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| 1 minute read

When a freeze is a tax rise in disguise...

Inheritance tax receipts rose by 13% for the 2021/21 tax year with increases continuing to be seen for April and May 2022.

The rise in the inheritance tax (IHT) receipts by HM Revenue and Customs are a direct result of the nil rate band (the value of an estate which is inheritance tax free) being frozen since 2009 - and therefore not adjusting in line with inflation - and being particularly far behind rising property prices.

The nil rate band (NRB) is not due to be increased until at least tax year 2025-26 by which time the Office of Budget Responsibility has estimated that inheritance tax receipts could increase by more than a third to over £8.3 billion. In effect the freeze in the Nil Rate Band means more people have fallen - and will continue to fall into - the requirement to pay IHT. The freeze of the NRB is a tax rise by another name, clearly illustrated by both the rate of increased tax taken by HMRC and the predictions for continued increased tax liabilities over the forthcoming years.

Ensuring those impacted by rising property values and a stagnant NRB understand their position and the options available to them is vital - there are valid legal steps which can be taken to minimise the IHT a person pays on their estate. Through well planned life time gifting, preservation and use of all  available exemptions and allowances, IHT liabilities can be legitimately reduced.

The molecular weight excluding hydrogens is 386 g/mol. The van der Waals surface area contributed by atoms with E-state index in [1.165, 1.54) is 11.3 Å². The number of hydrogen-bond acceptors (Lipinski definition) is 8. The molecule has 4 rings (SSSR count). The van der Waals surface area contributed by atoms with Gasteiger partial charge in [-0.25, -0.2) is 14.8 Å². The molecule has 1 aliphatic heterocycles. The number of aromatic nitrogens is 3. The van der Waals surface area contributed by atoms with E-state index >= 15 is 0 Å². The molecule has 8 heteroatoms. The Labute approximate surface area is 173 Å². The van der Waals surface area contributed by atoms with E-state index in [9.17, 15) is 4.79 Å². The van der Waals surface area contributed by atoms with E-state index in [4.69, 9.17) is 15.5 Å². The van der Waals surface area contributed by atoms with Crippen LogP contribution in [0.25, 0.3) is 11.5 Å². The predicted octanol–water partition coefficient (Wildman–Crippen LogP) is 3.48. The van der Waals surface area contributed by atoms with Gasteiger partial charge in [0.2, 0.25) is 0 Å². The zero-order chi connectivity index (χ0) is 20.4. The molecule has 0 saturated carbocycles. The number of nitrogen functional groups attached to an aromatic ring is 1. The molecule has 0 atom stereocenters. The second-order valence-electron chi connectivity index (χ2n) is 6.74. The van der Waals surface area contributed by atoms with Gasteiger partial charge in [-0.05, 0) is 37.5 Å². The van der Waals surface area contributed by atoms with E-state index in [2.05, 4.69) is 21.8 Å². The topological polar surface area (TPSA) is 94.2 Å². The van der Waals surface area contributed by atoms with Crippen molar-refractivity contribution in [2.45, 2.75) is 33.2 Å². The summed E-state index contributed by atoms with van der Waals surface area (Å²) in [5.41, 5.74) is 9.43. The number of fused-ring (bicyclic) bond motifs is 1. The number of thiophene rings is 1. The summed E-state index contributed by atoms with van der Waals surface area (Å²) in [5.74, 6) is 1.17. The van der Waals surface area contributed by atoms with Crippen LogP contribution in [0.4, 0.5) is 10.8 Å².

Ensure you consider your own and/or your clients IHT position and take early specialist advice to plan for the future and appropriately mitigate tax payable. If you'd like to explore your tax position and how you can mitigate your liability do get in touch - my colleagues and I would be delighted to assist.

In 2022-23 we forecast that IHT will raise £6.7 billion. This represents 0.7 per cent of all receipts and is equivalent to 0.3 per cent of national income. The rate of IHT is normally 40 per cent on the value of an estate above a threshold of £325,000. This threshold is frozen up to and including 2025-26. Any unused threshold may be transferred to a surviving spouse or civil partner, increasing their combined threshold to up to £650,000. There is an additional transferrable main residence nil rate band of £175,000 available when a home is left to children or other direct descendants. T


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